Organization TIPS


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These Are the 7 Deadly Sins of Product-driven Founders

There are advantages to being a product-driven organization, but you want to make sure you don’t commit any of the 7 deadly sins of product-driven founders. Parul Singh reflected on her own experiences and experiences of several other founders to identify some of the blind spots that stunt and even kill the growth of the most brilliant and well-designed product-driven startups. Read this article to find out what these 7 deadly sins are and some ways to avoid them. (via @parulia)

Ford IT’s Product-Driven Organization Transformation

In order to adapt to the rapidly changing transportation landscape, Ford Motor Company needs to build better products faster and effectively use data to inspect and adapt.  In this video from Agile & Beyond 2018, Aaron Rajda describes how Ford applies Agile and DevOps in order to become more product driven. Through this effort, they’ve built teams that support emerging solutions and “deliver value at market speed”.  (via @aaronrajda)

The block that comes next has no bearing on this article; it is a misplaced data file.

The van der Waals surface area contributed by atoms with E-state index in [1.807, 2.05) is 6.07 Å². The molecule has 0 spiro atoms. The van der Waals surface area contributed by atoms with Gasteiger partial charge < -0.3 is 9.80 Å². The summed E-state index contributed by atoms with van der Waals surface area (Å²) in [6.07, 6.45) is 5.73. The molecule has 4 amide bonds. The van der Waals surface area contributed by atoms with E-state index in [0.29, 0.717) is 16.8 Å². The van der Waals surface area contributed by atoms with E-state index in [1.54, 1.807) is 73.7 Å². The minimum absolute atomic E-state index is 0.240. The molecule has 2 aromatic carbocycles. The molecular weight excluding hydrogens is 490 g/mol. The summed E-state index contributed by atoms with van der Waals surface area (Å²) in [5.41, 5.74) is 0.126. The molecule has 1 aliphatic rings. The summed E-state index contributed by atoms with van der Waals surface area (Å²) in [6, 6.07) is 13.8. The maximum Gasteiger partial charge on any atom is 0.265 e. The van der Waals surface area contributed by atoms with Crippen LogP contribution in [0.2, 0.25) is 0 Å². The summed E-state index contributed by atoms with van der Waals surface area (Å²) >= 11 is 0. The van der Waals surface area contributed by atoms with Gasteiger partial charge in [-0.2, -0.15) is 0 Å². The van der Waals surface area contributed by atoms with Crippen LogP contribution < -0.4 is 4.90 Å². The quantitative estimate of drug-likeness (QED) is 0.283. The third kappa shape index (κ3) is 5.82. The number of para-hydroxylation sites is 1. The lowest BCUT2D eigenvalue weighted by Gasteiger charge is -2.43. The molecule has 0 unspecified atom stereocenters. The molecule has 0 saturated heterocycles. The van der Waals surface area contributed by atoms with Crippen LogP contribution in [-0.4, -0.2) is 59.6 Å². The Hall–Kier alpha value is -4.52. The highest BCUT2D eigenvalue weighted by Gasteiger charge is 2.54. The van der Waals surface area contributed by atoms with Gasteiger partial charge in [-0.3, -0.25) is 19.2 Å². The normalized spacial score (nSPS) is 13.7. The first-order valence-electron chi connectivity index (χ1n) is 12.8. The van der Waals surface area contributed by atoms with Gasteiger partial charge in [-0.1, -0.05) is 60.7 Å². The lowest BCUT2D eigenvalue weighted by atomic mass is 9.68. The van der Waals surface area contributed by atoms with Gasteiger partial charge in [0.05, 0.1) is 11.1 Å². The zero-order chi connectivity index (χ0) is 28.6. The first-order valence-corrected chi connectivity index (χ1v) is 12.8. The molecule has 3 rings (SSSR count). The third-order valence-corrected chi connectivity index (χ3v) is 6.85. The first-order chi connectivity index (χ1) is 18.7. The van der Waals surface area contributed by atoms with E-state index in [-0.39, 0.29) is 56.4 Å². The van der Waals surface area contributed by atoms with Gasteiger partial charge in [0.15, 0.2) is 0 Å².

Changing The Tires At 100mph: Becoming A Product-Driven Organization

When Forbes went from a print magazine with 8 million subscribers to a digital publisher with 60 million users it made some substantial changes in how it operated. Salah Zalatimo describes how Forbes became a product-driven company. Included in that change was the realization that “Becoming a product-driven company is not a technical challenge. It is a people challenge.”  (via @salafel)

Product-driven vs. Customer-driven Businesses

When you decide how to structure an organization, you need to decide whether you’re going to follow a product-driven approach or customer-driven approach. Your decision impacts your product development, management style, marketing, IT and several other areas.  Paul Miles takes a look at both product-driven and customer-driven approaches and concludes that there isn’t one right approach. It all depends on the business and the product that you want to bring to market. (via @bigredrec)

Building a Product-Driven Culture

When most organizations start, they either focus on developing the ultimate product (product-driven) or on addressing “consumer demand and solving a pain point in their industry.” Brad Smith explains what a product-driven culture means, explores the pros and cons, and what you can learn about product creation from a few examples. (via @GetCodeless)